Focus On Customers Before They're Customers

In which Angelo realizes it's better to start by building the thing his customers want to pay for.

A black and white photo of a white banner with "We Hear You." printed in large, capitalized, block letters.
Photo by Jon Tyson / Unsplash

I’m working on building a new app for the first time in a couple of years, and this time I’m starting a little differently than I usually do: I’m starting with figuring out if I should even build it at all.

How It Started

In the past, the apps I built were largely made to scratch an itch (and learn something in the process). Per, my price-per-unit calculator app, is a good example of this: it was something my wife mentioned would be really helpful, and I was looking for an opportunity to learn a new programming language Apple had just released, called Swift.

My first app, HoneyJar, was similar: I wanted a way to calculate the future value (or opportunity cost) of recurring payments, and also to learn how to build and ship an iOS app.

My latest app, Thought Detox, was based on a web app I created that let me write out thoughts I didn’t want to hold in my head any longer. I also wanted to learn how to build complex animations in SwiftUI, a new app framework from Apple.

In most cases, I’d build the app, share it with friends, and then hope it got popular.

It never did.

(To be fair, I did a bit more marketing around the launch of Thought Detox. I reached out to the press, promoted the app ahead of launch with discounted pre-order pricing, and launched on Product Hunt. The launch went better than previous apps, but it was still hardly what you might consider a successful app launch.)

How It’s Going

I’m building a new app right now: it’s a way to manage your Buttondown newsletters on iOS.

I started by exploring what I can do with Buttondown’s public API, which lets apps connect with their service, and sharing some quick-and-dirty prototyping on social media.

(Side note: I have a larger —but not like, _large_— following on my personal social media accounts than on the business side, so I tend to use the latter for announcements, and share my work and ask questions from my personal accounts. Managing this stuff is a headache.)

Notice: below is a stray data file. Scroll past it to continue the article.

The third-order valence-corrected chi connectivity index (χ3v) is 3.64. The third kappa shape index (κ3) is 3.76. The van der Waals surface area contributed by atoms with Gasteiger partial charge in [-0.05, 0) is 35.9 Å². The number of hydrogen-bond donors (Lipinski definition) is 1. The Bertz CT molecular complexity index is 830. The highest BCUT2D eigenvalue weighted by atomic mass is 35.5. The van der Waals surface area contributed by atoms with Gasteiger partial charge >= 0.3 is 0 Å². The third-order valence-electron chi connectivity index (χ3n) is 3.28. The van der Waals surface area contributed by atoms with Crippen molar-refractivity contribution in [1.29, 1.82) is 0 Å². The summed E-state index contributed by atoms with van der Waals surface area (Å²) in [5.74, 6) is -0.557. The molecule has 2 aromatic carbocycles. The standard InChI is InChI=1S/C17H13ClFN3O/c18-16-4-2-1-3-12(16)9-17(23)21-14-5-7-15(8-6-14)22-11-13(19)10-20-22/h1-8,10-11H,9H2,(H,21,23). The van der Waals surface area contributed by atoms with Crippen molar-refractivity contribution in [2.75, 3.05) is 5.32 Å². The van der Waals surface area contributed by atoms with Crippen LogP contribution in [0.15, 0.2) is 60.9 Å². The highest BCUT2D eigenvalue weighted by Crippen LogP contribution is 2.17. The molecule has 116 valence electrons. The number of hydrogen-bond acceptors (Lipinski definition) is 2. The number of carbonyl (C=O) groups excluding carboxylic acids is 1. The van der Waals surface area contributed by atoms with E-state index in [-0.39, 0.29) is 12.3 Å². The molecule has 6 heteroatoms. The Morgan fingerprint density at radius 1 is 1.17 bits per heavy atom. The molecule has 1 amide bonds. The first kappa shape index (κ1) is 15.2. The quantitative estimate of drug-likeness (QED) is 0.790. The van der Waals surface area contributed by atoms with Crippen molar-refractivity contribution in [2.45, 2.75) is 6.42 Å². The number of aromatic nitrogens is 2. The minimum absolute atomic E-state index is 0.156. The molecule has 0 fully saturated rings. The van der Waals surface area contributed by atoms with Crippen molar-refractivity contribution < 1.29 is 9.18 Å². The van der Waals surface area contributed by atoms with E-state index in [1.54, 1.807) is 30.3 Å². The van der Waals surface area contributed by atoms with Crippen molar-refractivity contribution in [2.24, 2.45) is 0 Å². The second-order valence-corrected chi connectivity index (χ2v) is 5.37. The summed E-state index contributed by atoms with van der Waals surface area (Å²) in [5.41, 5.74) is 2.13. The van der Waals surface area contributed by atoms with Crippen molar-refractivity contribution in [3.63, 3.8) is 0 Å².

I played around with logo and design ideas a bit, and explored names. My social posts were picked up and shared by the folks at Buttondown, too!

And then I remembered how I tend to build apps that scratch my own itch, but don’t really end up resonating with customers.


So, on Saturday, I fired up Tally and created a survey to see the frequency with which folks use Buttondown, as well as what would be most valuable for them to manage on their phone. The results are still coming in, but I'm already glad I did this — I definitely would have prioritized features differently.

(If you use Buttondown and want to provide feedback, you can find the survey here!)

We're Halfway There

Halfway to determining the value of building the app, I mean. While I'm seeing some interest (super encouraging!), there are two criteria I want to figure out before really getting to work on this app:

  1. The Minimum Viable Product is determined ✔️
  2. The Minimum Viable Profit is determined ❓

This won't be a free app. But I've taken a quick look at the cash flow forecasts and want to be sure I get the pricing and business model for the app right.

In other words, I'm making sure that I build the app my customers want to buy, rather than just building something that seems fun and challenging.

This article is sponsored by Per, a free iPhone app by Dropped Bits.

Per for iPhone

Per is the easiest, fastest way to compare price while you shop. It makes shopping decisions easy with its built-in unit converter and calculator, quickly showing you how much you’re getting for your money.

Get Per on the App Store


I moved a few things forward in March.

I wrote two articles here:

As I mentioned above, I also started poking at the new app and set aside another one —the Mac app I was discussing in the Constraints article— for a later date.

And finally, I've decided to move Thought Detox to a patronage model. Instead of the app being paid, it's now free, and I'll be adding a tip jar and an optional "support the developer" subscription to the app in the next release.

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Jamie Larson